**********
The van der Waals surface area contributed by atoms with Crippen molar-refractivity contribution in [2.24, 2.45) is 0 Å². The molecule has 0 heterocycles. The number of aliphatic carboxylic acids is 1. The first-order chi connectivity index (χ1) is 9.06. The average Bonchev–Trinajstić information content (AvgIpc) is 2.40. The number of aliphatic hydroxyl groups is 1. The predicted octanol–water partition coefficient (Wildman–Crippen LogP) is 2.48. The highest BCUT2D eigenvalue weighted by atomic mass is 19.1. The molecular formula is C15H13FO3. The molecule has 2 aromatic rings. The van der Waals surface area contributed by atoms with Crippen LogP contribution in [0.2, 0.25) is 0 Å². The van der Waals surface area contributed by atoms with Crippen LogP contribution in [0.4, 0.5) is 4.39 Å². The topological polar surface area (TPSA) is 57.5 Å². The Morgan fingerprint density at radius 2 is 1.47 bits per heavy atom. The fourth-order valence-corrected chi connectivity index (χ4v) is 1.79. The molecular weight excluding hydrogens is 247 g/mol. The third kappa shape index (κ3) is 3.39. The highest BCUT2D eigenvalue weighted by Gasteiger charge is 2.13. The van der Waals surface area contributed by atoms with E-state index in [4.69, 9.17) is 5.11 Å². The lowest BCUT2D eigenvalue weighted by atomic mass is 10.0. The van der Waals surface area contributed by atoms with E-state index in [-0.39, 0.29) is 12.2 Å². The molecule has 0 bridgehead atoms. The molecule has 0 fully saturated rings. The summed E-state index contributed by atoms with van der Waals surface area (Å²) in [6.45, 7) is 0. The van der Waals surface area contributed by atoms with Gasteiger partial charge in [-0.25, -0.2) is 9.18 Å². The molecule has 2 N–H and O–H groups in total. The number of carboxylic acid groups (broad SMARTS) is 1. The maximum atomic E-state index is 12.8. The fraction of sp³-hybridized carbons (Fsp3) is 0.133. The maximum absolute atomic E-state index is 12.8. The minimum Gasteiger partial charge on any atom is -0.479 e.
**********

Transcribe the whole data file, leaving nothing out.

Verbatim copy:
The van der Waals surface area contributed by atoms with Crippen molar-refractivity contribution in [2.24, 2.45) is 0 Å². The molecule has 0 heterocycles. The number of aliphatic carboxylic acids is 1. The first-order chi connectivity index (χ1) is 9.06. The average Bonchev–Trinajstić information content (AvgIpc) is 2.40. The number of aliphatic hydroxyl groups is 1. The predicted octanol–water partition coefficient (Wildman–Crippen LogP) is 2.48. The highest BCUT2D eigenvalue weighted by atomic mass is 19.1. The molecular formula is C15H13FO3. The molecule has 2 aromatic rings. The van der Waals surface area contributed by atoms with Crippen LogP contribution in [0.2, 0.25) is 0 Å². The van der Waals surface area contributed by atoms with Crippen LogP contribution in [0.4, 0.5) is 4.39 Å². The topological polar surface area (TPSA) is 57.5 Å². The Morgan fingerprint density at radius 2 is 1.47 bits per heavy atom. The fourth-order valence-corrected chi connectivity index (χ4v) is 1.79. The molecular weight excluding hydrogens is 247 g/mol. The third kappa shape index (κ3) is 3.39. The highest BCUT2D eigenvalue weighted by Gasteiger charge is 2.13. The van der Waals surface area contributed by atoms with E-state index in [4.69, 9.17) is 5.11 Å². The lowest BCUT2D eigenvalue weighted by atomic mass is 10.0. The van der Waals surface area contributed by atoms with E-state index in [-0.39, 0.29) is 12.2 Å². The molecule has 0 bridgehead atoms. The molecule has 0 fully saturated rings. The summed E-state index contributed by atoms with van der Waals surface area (Å²) in [6.45, 7) is 0. The van der Waals surface area contributed by atoms with Gasteiger partial charge in [-0.25, -0.2) is 9.18 Å². The molecule has 2 N–H and O–H groups in total. The number of carboxylic acid groups (broad SMARTS) is 1. The maximum atomic E-state index is 12.8. The fraction of sp³-hybridized carbons (Fsp3) is 0.133. The maximum absolute atomic E-state index is 12.8. The minimum Gasteiger partial charge on any atom is -0.479 e.